Results and discussion
Changes in rainfall in the Ethiopian highlands in recent decades
Seleshi and Zanke (2004) analyzed changes in annual, June–September, and March–May rainfall, based on 11 key stations located in different climatic zones of the Ethiopian highlands for the period 1965–2002. They demonstrated that there were no trends in total annual rainfall, seasonal rainfall, or the number of rainy days per year in central, northern and northwestern Ethiopia for the period 1965–2002. By contrast, both the annual and the June–September rainfall totals for the eastern (Jijiga), southern (Negele) and southwestern (Gore) stations showed significant declines from about 1982 onwards. According to these authors, below-average June–September rainfall in part of the Ethiopian highlands appears to be associated with warm El Niño–southern oscillation episodes.
Meze-Hausken (2004) analyzed long-term rainfall data up to 2002 for 4 stations in northern Ethiopia (Mekelle from 1960, Gonder from 1953, Bahr Dar from 1962, and Combolcha from 1953). No trends were detected in these data during this extended period. Farmers' perceptions, however, indicate progressively unfavorable conditions in the past 20–30 years.
Data from the 7 SCRP field research sites (Table 1; Figure 1) broadly confirm the above conclusion of no significant trends in annual rainfall, although the observation period was much shorter (about 10–15 years between about 1981 and 2002). Nevertheless, two of the stations, Maybar and Andit Tid along the Eastern Escarpment, where a small rainy season (belg) is common in the first half of the year, followed by the kremt season in the second half, showed slight to pronounced trends (Figure 2). In Maybar, both the belg and kremt seasons showed a tendency towards increased total rainfall, and in Andit Tid kremt showed a distinct increase, while belg totals decreased over the same period. Although Maybar Station is close to Combolcha, it is located about 800 m higher, at 2400 m; Andit Tid is at 3200 m.
We can conclude that during the decades observed in the second half of the 20th century, total annual rainfall in the Ethiopian highlands was quite variable, but that no significant long-term trends can be demonstrated. The 2 stations higher up (Maybar and Andit Tid) proved to be exceptions in that some trends were discerned for the relatively short observation periods of 13 years. Rainfall–runoff relationships, therefore, cannot be expected to change noticeably, although inter-annual variation may be considerable (Conway 2000).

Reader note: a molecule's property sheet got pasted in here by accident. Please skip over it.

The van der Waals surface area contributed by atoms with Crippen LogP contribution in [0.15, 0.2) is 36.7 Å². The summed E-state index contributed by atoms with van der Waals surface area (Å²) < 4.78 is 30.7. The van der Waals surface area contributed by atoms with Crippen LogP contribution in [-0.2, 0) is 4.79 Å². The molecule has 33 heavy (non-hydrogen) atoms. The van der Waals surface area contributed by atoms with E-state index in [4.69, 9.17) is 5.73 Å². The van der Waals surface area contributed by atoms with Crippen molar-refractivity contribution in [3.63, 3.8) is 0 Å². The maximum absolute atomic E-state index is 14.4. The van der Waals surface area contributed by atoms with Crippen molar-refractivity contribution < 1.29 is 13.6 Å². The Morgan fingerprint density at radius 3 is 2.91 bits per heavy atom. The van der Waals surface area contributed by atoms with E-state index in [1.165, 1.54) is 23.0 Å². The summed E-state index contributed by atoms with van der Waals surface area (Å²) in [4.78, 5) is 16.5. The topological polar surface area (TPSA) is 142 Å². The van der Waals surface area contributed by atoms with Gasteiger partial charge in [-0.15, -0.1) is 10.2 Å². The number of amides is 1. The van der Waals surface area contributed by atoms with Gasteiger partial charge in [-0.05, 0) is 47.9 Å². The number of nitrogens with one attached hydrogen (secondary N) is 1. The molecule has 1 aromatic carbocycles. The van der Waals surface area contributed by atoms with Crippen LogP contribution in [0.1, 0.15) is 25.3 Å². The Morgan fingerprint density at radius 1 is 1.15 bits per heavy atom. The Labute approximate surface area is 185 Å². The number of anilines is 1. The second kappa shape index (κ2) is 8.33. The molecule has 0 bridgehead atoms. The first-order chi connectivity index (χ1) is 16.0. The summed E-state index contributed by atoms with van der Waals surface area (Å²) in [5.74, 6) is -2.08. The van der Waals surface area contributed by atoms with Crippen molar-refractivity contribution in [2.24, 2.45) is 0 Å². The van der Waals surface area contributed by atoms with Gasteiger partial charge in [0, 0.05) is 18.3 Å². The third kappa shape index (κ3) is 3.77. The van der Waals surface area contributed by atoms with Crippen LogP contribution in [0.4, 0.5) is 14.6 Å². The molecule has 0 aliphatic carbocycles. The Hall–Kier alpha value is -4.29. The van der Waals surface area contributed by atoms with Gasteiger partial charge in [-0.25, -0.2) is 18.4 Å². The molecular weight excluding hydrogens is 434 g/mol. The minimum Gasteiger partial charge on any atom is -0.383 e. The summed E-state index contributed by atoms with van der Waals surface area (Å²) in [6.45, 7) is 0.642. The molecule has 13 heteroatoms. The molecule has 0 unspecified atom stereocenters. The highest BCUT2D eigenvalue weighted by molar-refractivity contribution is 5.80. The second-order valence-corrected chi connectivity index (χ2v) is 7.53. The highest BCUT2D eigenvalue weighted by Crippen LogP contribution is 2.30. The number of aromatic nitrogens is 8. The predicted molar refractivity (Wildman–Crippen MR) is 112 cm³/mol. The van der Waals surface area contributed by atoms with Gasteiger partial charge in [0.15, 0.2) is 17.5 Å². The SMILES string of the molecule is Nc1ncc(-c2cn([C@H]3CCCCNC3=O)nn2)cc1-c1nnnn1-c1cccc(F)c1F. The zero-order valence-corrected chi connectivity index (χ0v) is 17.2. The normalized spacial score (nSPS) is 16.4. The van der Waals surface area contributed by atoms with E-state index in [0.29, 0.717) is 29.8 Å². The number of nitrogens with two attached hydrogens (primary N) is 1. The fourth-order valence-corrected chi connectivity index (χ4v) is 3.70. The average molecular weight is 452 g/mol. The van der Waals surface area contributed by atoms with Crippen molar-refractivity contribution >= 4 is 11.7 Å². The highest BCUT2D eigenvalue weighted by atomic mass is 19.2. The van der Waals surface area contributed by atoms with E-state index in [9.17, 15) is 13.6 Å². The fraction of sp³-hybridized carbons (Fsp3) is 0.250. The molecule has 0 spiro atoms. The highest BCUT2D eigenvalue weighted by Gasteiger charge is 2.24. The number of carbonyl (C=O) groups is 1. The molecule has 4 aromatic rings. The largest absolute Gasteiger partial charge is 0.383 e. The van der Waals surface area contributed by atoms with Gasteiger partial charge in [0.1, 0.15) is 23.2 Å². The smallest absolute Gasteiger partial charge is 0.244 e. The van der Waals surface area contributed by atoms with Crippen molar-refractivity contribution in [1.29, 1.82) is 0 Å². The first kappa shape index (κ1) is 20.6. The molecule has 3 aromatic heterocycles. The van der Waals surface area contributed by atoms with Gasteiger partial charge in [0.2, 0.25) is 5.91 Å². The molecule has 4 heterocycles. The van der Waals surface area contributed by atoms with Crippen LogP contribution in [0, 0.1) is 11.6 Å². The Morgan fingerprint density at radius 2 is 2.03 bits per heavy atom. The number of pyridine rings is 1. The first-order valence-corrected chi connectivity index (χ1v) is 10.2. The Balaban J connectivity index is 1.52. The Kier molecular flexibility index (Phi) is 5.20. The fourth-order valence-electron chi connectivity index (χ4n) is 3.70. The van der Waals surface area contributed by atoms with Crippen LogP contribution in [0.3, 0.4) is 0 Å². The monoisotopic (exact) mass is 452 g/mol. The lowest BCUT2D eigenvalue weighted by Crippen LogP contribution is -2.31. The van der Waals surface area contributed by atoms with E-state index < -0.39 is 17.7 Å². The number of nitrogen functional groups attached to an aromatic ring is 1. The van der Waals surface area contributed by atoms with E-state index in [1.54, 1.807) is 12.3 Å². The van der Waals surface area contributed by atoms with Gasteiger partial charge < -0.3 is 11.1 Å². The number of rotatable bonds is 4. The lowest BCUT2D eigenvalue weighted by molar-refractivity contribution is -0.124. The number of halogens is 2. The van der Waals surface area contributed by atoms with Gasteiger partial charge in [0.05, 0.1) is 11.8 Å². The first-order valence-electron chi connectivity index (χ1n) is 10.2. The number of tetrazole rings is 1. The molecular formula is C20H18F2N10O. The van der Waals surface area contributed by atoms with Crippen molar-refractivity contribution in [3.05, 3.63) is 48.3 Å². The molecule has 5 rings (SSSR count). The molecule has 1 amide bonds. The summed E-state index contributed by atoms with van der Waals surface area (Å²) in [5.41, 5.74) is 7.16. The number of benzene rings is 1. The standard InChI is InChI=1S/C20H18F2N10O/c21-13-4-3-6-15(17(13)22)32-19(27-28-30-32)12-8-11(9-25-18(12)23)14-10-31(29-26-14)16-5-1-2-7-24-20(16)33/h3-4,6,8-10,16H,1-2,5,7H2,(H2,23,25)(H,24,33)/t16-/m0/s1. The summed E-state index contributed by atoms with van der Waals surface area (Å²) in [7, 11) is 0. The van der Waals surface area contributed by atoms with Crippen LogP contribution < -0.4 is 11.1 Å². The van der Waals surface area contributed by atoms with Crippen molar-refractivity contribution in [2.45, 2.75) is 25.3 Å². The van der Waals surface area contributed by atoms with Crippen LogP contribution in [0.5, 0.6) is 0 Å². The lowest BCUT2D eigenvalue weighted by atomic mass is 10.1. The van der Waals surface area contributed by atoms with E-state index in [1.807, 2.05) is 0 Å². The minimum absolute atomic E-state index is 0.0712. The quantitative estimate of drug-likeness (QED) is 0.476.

Implications of population change for land use and runoff
In the period between about 1950 and 2000, the population in the Ethiopian highlands is estimated to have increased by a factor of 4, from about 16 million to about 65 million. Of this latter number, about 26.2 million currently live in the Nile Basin area within Ethiopia (362,000 km2), and an additional 1.4 million in the Eritrean part of the basin (25,000 km2; Krauer 2004). Apart from some population movement due to resettlement of people from Tigray and Northern Wello in 1985, and their return home in early 1990, the main migration policy of the government between 1975 and 2003 was to keep populations in place; that is, no migration was allowed in principle. This led to intensification of land use in the rainfed highlands, resulting in shortening and eventual abandonment of fallow periods, expansion of cultivation land into grazing land, and wherever forests existed, continued deforestation, particularly in the western parts of the highlands. Simultaneously, soil and water conservation measures were introduced in many parts of the highlands, as was some expansion of irrigated agriculture and some intensification of home gardening.
Gete (2000) observed a reduction of forest cover in central Gojam (Anjeni research site, Figure 1) from 27% in 1957 to 0.3% in 1995. Solomon (1994) in western Ethiopia (Dizi research site, Figure 1) observed a similar trend from relatively extensive forest cover in the 1960s. With the exception of these 2 stations, extensive areas around all other stations had relatively little forest cover by the late 1950s (based on the earliest available air photography), and little deforestation has been observed since then. On the contrary, reforestation has occurred in many places, with a positive balance since the early 1980s, ie around Maybar (Wello), Andit Tid (Shewa), Hunde Lafto (Harerge), and Afdeyu (Eritrea) stations. The area around Gununo, finally, already had a relatively dense stand of trees in 1981, with few changes since then, but only few forested areas (Table 1). These trees were mainly on private agricultural land and hence constituted an integral part of the farming system. The changes in population densities during the second half of the 20th century thus clearly had an effect on land use and land cover, resulting in shrinking forests and grassland, expansion of cultivated areas, and intensified use resulting from reduction and almost complete abandonment of fallow systems. As a consequence, soil degradation and sediment loss were also heavily intensified (Hurni 1993).